Napoleon Bonaparte Biography

During the latter years of the French Revolution, a man emerged who would shape the future of France. Napoleon Bonaparte, born as Napoleone Buonapart, became one of the most renowned military and political leaders in history. Serving as the first Consul and later becoming the first monarch of France to bear the title of Emperor, Napoleon’s impact was immense. What set him apart from his contemporaries was his innovative techniques that allowed him to win battles against numerically superior enemies. This led to him being hailed as the greatest military commander of all time. Additionally, Napoleon implemented significant political and social reforms that rescued France from the brink of bankruptcy. His Napoleonic Code, which blended elements of old Roman law with modern French statutes, served as a model for criminal and commercial laws in France and beyond.

Quick Facts

  • French Celebrities Born In August Also Known As: Napoleon I, Napoleone di Buonaparte
  • Died At Age: 51
  • Family:
    • Spouse/Ex-: Duchess of Parma, Marie Louise, Joséphine de Beauharnais
    • Father: Carlo Buonaparte
    • Mother: Letizia Ramolino
    • Siblings: Caroline Bonaparte, Elisa Bonaparte, Jérôme Bonaparte, Joseph Bonaparte, Louis Bonaparte, Lucien Bonaparte, Pauline Bonaparte
    • Children: Charles Léon, Count Alexandre Joseph Colonna-Walewski, Eugène de Beauharnais, Napoleon II
  • Emperors & Kings
  • Military Leaders
  • Height: 1.68 m
  • Died on: May 5, 1821
  • Place of death: Longwood, Saint Helena, England
  • Ancestry: Italian French
  • City: Ajaccio, France

Childhood & Early Life

Napoleone Buonaparte was born to Carlo Buonaparte, a lawyer, and Letizia Ramolino. He was the fourth child of the couple and the second to survive. He received his preliminary education at France’s College d’Autun before attending the �cole Militaire in Paris. However, his time at the �cole Militaire was cut short to one year after his father’s death.


Buonaparte trained as an artillery officer and joined the La F�re artillery regiment as a second lieutenant in 1785. He served in Corsica during the Revolution and was promoted to the rank of captain in the regular army in 1792. In 1793, he and his family moved to France after a split with the nationalist Corsican leader, Paoli. Buonaparte joined his regiment at Nice and gained support from Augustin Robespierre, the younger brother of Maximilien Robespierre, for his pro-republican pamphlet, Le souper de Beaucaire.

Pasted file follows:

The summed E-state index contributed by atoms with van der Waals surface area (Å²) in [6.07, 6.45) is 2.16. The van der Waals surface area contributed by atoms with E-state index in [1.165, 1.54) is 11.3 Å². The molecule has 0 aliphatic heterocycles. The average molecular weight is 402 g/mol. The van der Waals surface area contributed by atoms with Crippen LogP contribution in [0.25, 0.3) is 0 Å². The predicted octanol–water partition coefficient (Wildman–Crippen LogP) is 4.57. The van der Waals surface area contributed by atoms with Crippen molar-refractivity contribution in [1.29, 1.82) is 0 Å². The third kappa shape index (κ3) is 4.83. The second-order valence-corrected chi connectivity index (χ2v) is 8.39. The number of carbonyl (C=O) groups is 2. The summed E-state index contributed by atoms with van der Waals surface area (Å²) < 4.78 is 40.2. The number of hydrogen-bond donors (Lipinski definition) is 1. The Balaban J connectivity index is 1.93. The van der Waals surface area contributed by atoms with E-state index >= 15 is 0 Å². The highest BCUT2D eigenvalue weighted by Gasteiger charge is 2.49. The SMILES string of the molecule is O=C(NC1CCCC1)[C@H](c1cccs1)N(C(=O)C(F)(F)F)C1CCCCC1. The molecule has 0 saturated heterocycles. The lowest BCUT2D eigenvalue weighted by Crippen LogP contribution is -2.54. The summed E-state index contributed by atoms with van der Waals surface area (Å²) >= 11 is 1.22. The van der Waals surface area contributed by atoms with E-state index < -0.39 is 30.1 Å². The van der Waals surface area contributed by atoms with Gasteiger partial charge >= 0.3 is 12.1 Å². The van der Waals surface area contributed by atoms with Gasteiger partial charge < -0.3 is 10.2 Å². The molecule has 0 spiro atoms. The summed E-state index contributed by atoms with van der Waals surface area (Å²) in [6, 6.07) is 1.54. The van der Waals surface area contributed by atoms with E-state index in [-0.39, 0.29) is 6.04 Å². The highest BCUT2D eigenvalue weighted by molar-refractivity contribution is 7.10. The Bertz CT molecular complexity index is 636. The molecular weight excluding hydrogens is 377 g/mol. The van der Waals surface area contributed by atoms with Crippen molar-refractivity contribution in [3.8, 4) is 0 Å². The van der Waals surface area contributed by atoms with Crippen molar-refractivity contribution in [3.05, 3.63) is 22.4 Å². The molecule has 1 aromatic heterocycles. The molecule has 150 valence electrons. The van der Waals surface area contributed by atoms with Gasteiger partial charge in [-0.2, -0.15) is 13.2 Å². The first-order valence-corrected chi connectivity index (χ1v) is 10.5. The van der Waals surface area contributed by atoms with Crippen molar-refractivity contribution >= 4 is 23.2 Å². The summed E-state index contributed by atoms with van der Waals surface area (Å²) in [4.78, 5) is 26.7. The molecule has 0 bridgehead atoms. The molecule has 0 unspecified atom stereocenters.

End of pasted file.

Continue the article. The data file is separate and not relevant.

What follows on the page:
At the age of 24, Buonaparte was promoted to the rank of brigadier general and put in charge of the artillery of France’s Army of Italy. He led the French army to capture the north, east, and west coast in the Battle of Saorgio. After the fall of the Jacobins, Maximilien de Robespierre rose to power and the Directory took control of the country. Buonaparte supported the Directory and was named Commander of the Army of the Interior and trusted advisor on military matters.

In 1796, Buonaparte took over the Army of Italy and transformed it into a strong military force. He expanded the French empire by winning numerous battles. However, his image was tarnished after the Battle of Nile, where Admiral Horatio Nelson crushed his army and resulted in a defeat for France against the coalition formed by Britain, Austria, Russia, and Turkey.

Buonaparte returned to France and made plans with Emmanuel Sieyes to retain their top positions in the government. He formed a new constitution and became the first consul of the French administration in 1800. He brought about reforms in various sectors, including the economy, legal system, and education. He made Roman Catholicism the state religion and introduced the Napoleonic Code. In 1804, he became the Emperor of France.

Downfall and Legacy

After a negotiated peace, France was at war again with Britain, Russia, and Austria. Buonaparte suffered a defeat against Austria in 1810, resulting in the fall of his empire. He was exiled to Elba but managed to escape and return to power briefly. However, he was defeated by the British at Waterloo in 1815. He resigned from his position and was sent to the remote island of St. Helena by the British government.

Buonaparte’s health deteriorated on St. Helena, and he died on February 5, 1821, from stomach cancer. He was initially cremated on the island and later transported to Paris for a state funeral. His remains were entombed in Les Invalides.

Personal Life

Buonaparte married Jos�phine de Beauharnais in 1796, but the marriage ended in separation in 1810. He then married Marie-Louise, daughter of the emperor of Austria, and had a son named Napolean II.


Buonaparte brought about major reforms in France, including the introduction of higher education, establishment of a centralized government, foundation of the Bank of France, and the Napoleonic Code. He also created the Legion of Honor, which remains the highest decoration in France.

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